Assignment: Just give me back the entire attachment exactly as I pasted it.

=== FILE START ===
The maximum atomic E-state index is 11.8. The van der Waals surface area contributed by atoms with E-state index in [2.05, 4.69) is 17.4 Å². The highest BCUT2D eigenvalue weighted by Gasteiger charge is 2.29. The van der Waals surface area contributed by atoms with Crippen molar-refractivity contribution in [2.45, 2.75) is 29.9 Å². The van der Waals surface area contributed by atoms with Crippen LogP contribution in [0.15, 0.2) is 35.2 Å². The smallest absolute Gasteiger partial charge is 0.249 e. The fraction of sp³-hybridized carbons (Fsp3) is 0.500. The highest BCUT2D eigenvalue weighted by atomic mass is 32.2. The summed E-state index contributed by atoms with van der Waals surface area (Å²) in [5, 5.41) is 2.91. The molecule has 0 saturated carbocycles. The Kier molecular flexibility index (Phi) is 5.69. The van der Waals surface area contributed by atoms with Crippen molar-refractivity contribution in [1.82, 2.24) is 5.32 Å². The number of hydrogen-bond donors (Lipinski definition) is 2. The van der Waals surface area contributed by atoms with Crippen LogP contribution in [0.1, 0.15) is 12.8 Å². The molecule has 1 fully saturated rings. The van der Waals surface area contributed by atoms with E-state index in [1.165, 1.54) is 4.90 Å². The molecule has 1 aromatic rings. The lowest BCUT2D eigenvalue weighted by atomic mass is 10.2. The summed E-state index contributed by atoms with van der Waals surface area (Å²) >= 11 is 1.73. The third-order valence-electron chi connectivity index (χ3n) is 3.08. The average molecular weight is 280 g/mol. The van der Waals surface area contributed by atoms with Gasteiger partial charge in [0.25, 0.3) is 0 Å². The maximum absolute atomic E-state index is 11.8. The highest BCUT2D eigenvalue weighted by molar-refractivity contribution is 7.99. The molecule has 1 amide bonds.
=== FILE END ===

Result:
The maximum atomic E-state index is 11.8. The van der Waals surface area contributed by atoms with E-state index in [2.05, 4.69) is 17.4 Å². The highest BCUT2D eigenvalue weighted by Gasteiger charge is 2.29. The van der Waals surface area contributed by atoms with Crippen molar-refractivity contribution in [2.45, 2.75) is 29.9 Å². The van der Waals surface area contributed by atoms with Crippen LogP contribution in [0.15, 0.2) is 35.2 Å². The smallest absolute Gasteiger partial charge is 0.249 e. The fraction of sp³-hybridized carbons (Fsp3) is 0.500. The highest BCUT2D eigenvalue weighted by atomic mass is 32.2. The summed E-state index contributed by atoms with van der Waals surface area (Å²) in [5, 5.41) is 2.91. The molecule has 0 saturated carbocycles. The Kier molecular flexibility index (Phi) is 5.69. The van der Waals surface area contributed by atoms with Crippen molar-refractivity contribution in [1.82, 2.24) is 5.32 Å². The number of hydrogen-bond donors (Lipinski definition) is 2. The van der Waals surface area contributed by atoms with Crippen LogP contribution in [0.1, 0.15) is 12.8 Å². The molecule has 1 fully saturated rings. The van der Waals surface area contributed by atoms with E-state index in [1.165, 1.54) is 4.90 Å². The molecule has 1 aromatic rings. The lowest BCUT2D eigenvalue weighted by atomic mass is 10.2. The summed E-state index contributed by atoms with van der Waals surface area (Å²) >= 11 is 1.73. The third-order valence-electron chi connectivity index (χ3n) is 3.08. The average molecular weight is 280 g/mol. The van der Waals surface area contributed by atoms with Gasteiger partial charge in [0.25, 0.3) is 0 Å². The maximum absolute atomic E-state index is 11.8. The highest BCUT2D eigenvalue weighted by molar-refractivity contribution is 7.99. The molecule has 1 amide bonds.